Sonia Anderson is the Channel Integration Lead at one of the world’s leading startups, Airbnb. Originally from East Los Angeles, she grew up in a Mexican-American household, and is “very proud to be first generation American.” Since joining mega-company Airbnb, she has been focused on building programs, most recently on the Sales Leadership team. In her impressive role, she leads sales strategy for new distribution channels, which means her, “daily tasks range from customer engagement to digging into really nerdy data systems.” Today, Sonia details the path to her dream job, which includes landing a role at one of Google’s founders’ companies on Craigslist, working out of a garage, and becoming a flight attendant for an airline startup in NYC. Read her incredible journey below. 

What was your first job out of college? How did you get it? Did you have a connection?

My first paying job was working for a company called Had To Be Made Films, a unique take on a traditional film festival. Independent filmmakers would submit their films and the selected films were put together as a collection. We distributed these films directly to nationwide theaters and video shops, then “attendees” would cast their votes online and winners were announced at an annual gala. It was the quintessential startup. We were funded by one of the original founders of Google and we worked out of a refurbished garage in the heart of West Hollywood. I originally found the job on Craigslist, back when Craigslist was still a place where you could get jobs. And even though I showed up to the interview wearing a business suit and carrying a briefcase, they ultimately hired me because they liked my arts background and that I had been running my own independent mural business on the side. It showed that I was creative and willing to take risks, two things that any young startup is looking for in talent.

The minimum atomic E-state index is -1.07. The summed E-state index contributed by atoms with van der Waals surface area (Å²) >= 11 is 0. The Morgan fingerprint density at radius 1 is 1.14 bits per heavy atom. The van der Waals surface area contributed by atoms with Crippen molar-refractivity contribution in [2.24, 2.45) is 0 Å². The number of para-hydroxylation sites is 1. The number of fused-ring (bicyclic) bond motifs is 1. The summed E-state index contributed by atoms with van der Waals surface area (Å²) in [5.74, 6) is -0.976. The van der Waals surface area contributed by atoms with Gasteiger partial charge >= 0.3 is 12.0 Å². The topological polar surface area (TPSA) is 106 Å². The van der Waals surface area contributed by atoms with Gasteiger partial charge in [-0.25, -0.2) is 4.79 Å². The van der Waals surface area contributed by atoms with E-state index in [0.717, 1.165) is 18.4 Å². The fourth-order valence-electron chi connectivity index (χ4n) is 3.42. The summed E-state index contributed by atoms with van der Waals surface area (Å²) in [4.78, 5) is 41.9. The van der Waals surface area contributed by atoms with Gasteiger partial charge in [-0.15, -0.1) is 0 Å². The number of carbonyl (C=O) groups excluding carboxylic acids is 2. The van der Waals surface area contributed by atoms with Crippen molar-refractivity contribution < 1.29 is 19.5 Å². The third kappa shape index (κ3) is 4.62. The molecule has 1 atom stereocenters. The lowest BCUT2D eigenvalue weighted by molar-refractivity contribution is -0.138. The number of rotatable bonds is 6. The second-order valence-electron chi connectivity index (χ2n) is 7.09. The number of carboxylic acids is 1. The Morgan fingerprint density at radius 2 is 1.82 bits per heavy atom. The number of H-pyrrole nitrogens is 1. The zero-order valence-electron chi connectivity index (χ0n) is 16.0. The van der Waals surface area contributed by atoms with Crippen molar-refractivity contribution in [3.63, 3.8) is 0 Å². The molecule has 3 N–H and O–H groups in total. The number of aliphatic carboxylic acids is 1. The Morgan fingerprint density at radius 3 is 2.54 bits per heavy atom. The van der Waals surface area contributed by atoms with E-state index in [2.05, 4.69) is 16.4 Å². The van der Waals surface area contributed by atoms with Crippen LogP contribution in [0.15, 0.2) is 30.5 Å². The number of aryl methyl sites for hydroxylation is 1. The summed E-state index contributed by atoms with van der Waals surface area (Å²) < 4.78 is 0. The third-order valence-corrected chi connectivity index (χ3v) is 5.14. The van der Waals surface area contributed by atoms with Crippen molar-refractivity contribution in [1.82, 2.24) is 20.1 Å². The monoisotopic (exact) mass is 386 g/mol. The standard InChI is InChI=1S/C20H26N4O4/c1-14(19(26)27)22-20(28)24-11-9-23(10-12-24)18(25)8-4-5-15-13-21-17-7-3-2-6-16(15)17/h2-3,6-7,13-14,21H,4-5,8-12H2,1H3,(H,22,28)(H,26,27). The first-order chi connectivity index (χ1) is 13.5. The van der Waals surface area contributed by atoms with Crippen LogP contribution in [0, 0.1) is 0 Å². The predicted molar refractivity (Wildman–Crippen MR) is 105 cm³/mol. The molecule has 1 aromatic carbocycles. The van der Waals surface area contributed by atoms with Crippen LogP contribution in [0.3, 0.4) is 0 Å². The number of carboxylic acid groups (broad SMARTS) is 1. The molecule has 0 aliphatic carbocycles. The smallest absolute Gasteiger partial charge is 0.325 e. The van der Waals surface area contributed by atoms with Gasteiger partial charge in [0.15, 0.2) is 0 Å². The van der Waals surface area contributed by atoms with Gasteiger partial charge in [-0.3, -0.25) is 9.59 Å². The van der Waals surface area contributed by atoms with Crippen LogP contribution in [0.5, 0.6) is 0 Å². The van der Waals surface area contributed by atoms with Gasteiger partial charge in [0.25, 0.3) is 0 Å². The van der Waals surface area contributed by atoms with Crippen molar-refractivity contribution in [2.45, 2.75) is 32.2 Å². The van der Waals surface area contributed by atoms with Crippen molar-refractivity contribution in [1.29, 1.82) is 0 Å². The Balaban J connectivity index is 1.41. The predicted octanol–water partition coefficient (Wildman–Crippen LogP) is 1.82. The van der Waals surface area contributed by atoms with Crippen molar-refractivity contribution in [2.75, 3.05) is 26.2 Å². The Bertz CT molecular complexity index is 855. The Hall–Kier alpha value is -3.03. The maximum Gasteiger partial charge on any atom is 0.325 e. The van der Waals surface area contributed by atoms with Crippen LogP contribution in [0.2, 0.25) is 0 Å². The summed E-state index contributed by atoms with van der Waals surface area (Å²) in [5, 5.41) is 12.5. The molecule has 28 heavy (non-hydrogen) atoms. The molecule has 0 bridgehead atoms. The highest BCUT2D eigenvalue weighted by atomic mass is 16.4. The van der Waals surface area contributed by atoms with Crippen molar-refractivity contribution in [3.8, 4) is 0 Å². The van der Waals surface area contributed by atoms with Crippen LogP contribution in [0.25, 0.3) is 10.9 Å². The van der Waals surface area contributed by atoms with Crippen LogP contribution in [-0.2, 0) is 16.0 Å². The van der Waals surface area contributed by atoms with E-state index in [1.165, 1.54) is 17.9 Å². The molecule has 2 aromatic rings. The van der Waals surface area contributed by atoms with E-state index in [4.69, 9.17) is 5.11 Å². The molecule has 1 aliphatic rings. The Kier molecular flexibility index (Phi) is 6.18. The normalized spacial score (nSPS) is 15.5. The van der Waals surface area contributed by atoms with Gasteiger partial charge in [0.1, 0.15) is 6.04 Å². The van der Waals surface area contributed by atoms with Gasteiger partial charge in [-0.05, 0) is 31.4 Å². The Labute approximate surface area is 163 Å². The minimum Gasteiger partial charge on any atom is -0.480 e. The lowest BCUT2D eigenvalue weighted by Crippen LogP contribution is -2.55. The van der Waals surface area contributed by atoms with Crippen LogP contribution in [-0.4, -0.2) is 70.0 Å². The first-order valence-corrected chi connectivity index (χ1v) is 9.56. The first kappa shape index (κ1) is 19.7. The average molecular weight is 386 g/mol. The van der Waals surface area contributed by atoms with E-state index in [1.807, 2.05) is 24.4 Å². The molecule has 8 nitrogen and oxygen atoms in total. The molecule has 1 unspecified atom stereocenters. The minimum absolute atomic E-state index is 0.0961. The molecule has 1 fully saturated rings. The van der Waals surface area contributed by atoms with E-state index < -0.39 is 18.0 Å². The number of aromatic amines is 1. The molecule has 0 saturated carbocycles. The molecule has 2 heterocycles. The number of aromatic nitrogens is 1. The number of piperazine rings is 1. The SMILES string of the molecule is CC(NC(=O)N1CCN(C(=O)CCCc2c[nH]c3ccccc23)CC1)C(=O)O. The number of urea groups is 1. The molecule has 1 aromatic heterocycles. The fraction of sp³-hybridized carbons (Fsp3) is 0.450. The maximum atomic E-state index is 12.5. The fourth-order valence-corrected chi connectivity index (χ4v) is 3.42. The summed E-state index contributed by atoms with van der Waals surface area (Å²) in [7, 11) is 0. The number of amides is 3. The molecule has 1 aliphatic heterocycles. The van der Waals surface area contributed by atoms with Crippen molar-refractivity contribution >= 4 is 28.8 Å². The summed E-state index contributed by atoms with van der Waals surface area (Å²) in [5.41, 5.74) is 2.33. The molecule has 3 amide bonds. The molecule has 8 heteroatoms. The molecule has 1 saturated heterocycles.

What was your college major? Did you feel like your major was necessary for the field you wanted to work in?

I’m an accidental fine arts graduate. When I started college I had built up some college level credits from high school AP classes, so I knew I had room to take a few unrelated classes alongside required college coursework. Since art was a passion, I figured I’d take painting in my first semester. One class turned into two, then three, and so on. Two years later, I realized I was accidentally building towards an art degree, so when I was approached by the head of the art department to officially declare art as my major, it just felt right. I added a Communications double major as well, and between the two I aspired to use my degree to work in theatre and other community art projects. I honestly wasn’t sure how long a job in the arts could sustain me professionally, but I knew the people I’d meet and the experiences I’d have would be valuable in my early career. 

What internships did you do prior to your first job?

I did two internships in theatre arts. The first was an internship focused on set design and scenic painting for a small fringe theatre in Sarasota, FL. The second was a resident actor internship for a community theatre in Allentown, PA. In both, I was applying my art degree, but it was really the second internship in Allentown that I started recognizing my interest in public speaking and program management. We toured local schools performing short theatrical plays, and then afterwards we would lead arts education programs with the students. Interns were not only responsible for performing, but we also had to build the educational programming for students. I loved building these programs and leading these sessions.